The glazes, as I mentioned, is from Continental Clay. They are low fire glazes; Federal Blue, Italian Green and Tarnished Brass.

Any advice is appreciated. I really like these colors, and the students enjoy them as well, but are hesitant to use them, because of the "clumpiness".


To what temperature are you bisque firing? A little harder ware may help eliminate some of that absorption.
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"For God so loved the world that He gave His only begotten Son, that whosoever believeth in Him should not perish but have everlasting life".

#9 Benzine

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Posted 13 January 2013 - 01:25 PM


I have some Continental Clay glazes, I buy in powdered form, then mix with water, for my classroom. I'm fairly certain I got the proportions right, but it is difficult to apply, because it dries and clumps as soon as they are brushed on.
The glazes settles in the bottle, fairly quickly as well.
So what can I do, to make the glazes more brushable? In the past, I used a suspender additive, that didn't seem to help much.

The glazes, as I mentioned, is from Continental Clay. They are low fire glazes; Federal Blue, Italian Green and Tarnished Brass.

Any advice is appreciated. I really like these colors, and the students enjoy them as well, but are hesitant to use them, because of the "clumpiness".


To what temperature are you bisque firing? A little harder ware may help eliminate some of that absorption.


Cone 04 bisque. All the other, bottle glazes, absorb well. It's just the powdered ones, I mix, that are the problem.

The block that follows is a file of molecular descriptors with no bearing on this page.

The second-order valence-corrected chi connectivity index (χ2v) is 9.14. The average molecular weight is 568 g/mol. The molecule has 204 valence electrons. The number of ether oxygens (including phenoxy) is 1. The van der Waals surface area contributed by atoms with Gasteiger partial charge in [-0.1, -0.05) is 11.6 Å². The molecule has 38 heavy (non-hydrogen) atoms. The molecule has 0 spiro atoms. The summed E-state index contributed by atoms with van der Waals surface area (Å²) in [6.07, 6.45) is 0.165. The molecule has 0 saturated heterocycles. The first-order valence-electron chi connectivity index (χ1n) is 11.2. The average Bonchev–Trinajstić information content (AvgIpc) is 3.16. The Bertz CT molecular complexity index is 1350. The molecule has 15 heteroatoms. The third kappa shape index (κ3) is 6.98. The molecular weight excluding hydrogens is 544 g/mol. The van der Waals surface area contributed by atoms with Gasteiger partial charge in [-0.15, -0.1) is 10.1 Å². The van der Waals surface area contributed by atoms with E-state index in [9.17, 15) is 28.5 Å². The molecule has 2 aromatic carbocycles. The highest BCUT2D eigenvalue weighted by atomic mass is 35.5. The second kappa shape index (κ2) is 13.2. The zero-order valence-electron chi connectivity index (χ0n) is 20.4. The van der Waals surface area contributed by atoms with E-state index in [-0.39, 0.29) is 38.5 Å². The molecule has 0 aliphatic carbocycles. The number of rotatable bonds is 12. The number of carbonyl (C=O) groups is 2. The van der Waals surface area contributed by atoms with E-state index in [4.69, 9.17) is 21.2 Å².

I'll try the blender method, Mark mentioned, and see how that goes. Everyone will think I'm making smoothies in the Art Room.
"Anything worth believing, is worth questioning"

#10 ayjay

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Posted 13 January 2013 - 04:22 PM

I use a fair few brush-on glazes at home, and have buckets of dipping glaze at night school, there is (understandably) a considerable difference in using a brush-on glaze and brushing on a glaze intended for dipping.

Along with the other advice I would also suggest you look at the brushes you're using, they need to be able to hold a fair bit of glaze, not so important for a purpose made brush on glaze but for a dipping glaze it's critical, check the thickness of the glaze on the finished item, it's too easy to end up with a thinner than required glaze layer if you're brushing a dipping glaze.

#11 Lucille Oka

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Posted 13 January 2013 - 04:35 PM

I was interested in the bisque firing temperature at cone 04. It just sounds as if your ware maybe too porous.